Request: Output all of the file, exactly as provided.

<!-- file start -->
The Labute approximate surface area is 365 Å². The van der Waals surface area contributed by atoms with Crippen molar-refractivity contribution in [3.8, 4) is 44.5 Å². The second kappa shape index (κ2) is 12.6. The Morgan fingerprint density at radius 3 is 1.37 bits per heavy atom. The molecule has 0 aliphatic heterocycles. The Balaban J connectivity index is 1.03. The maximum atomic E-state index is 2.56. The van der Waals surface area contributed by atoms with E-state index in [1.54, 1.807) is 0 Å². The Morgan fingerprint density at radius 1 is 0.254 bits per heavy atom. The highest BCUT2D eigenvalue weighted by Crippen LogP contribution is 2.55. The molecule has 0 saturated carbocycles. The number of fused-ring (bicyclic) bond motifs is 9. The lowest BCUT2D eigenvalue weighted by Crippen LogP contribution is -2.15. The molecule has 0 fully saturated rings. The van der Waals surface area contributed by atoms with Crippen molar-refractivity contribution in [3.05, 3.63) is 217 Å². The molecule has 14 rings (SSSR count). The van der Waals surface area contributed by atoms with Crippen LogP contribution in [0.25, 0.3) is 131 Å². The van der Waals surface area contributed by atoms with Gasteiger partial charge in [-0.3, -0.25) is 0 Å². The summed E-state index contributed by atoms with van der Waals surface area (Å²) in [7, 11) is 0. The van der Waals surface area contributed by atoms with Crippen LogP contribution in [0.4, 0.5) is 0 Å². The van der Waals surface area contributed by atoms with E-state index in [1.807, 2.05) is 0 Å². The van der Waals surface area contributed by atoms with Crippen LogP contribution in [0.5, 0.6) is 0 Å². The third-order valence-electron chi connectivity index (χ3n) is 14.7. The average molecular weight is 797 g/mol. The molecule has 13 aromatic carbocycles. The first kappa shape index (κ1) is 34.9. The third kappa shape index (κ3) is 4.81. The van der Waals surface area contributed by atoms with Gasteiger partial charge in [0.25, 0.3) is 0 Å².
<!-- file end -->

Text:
The Labute approximate surface area is 365 Å². The van der Waals surface area contributed by atoms with Crippen molar-refractivity contribution in [3.8, 4) is 44.5 Å². The second kappa shape index (κ2) is 12.6. The Morgan fingerprint density at radius 3 is 1.37 bits per heavy atom. The molecule has 0 aliphatic heterocycles. The Balaban J connectivity index is 1.03. The maximum atomic E-state index is 2.56. The van der Waals surface area contributed by atoms with E-state index in [1.54, 1.807) is 0 Å². The Morgan fingerprint density at radius 1 is 0.254 bits per heavy atom. The highest BCUT2D eigenvalue weighted by Crippen LogP contribution is 2.55. The molecule has 0 saturated carbocycles. The number of fused-ring (bicyclic) bond motifs is 9. The lowest BCUT2D eigenvalue weighted by Crippen LogP contribution is -2.15. The molecule has 0 fully saturated rings. The van der Waals surface area contributed by atoms with Crippen molar-refractivity contribution in [3.05, 3.63) is 217 Å². The molecule has 14 rings (SSSR count). The van der Waals surface area contributed by atoms with Crippen LogP contribution in [0.25, 0.3) is 131 Å². The van der Waals surface area contributed by atoms with Gasteiger partial charge in [-0.3, -0.25) is 0 Å². The summed E-state index contributed by atoms with van der Waals surface area (Å²) in [7, 11) is 0. The van der Waals surface area contributed by atoms with Crippen LogP contribution in [0.4, 0.5) is 0 Å². The van der Waals surface area contributed by atoms with E-state index in [1.807, 2.05) is 0 Å². The van der Waals surface area contributed by atoms with Crippen LogP contribution in [0.5, 0.6) is 0 Å². The third-order valence-electron chi connectivity index (χ3n) is 14.7. The average molecular weight is 797 g/mol. The molecule has 13 aromatic carbocycles. The first kappa shape index (κ1) is 34.9. The third kappa shape index (κ3) is 4.81. The van der Waals surface area contributed by atoms with Gasteiger partial charge in [0.25, 0.3) is 0 Å².